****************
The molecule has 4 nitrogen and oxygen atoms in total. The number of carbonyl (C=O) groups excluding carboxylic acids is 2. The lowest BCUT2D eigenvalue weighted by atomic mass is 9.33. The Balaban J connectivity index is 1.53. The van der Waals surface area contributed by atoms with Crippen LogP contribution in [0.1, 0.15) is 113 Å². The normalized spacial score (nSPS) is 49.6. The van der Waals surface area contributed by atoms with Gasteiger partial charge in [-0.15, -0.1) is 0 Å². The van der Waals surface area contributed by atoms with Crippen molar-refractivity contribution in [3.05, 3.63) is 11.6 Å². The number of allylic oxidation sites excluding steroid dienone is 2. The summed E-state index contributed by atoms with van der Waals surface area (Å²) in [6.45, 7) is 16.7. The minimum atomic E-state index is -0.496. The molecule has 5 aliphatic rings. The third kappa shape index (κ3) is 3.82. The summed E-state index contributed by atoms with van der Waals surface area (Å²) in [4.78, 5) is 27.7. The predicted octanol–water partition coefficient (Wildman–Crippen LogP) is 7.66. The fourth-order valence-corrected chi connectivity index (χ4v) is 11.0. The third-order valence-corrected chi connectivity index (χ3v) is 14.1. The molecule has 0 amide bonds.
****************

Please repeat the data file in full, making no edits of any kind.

The molecule has 4 nitrogen and oxygen atoms in total. The number of carbonyl (C=O) groups excluding carboxylic acids is 2. The lowest BCUT2D eigenvalue weighted by atomic mass is 9.33. The Balaban J connectivity index is 1.53. The van der Waals surface area contributed by atoms with Crippen LogP contribution in [0.1, 0.15) is 113 Å². The normalized spacial score (nSPS) is 49.6. The van der Waals surface area contributed by atoms with Gasteiger partial charge in [-0.15, -0.1) is 0 Å². The van der Waals surface area contributed by atoms with Crippen molar-refractivity contribution in [3.05, 3.63) is 11.6 Å². The number of allylic oxidation sites excluding steroid dienone is 2. The summed E-state index contributed by atoms with van der Waals surface area (Å²) in [6.45, 7) is 16.7. The minimum atomic E-state index is -0.496. The molecule has 5 aliphatic rings. The third kappa shape index (κ3) is 3.82. The summed E-state index contributed by atoms with van der Waals surface area (Å²) in [4.78, 5) is 27.7. The predicted octanol–water partition coefficient (Wildman–Crippen LogP) is 7.66. The fourth-order valence-corrected chi connectivity index (χ4v) is 11.0. The third-order valence-corrected chi connectivity index (χ3v) is 14.1. The molecule has 0 amide bonds.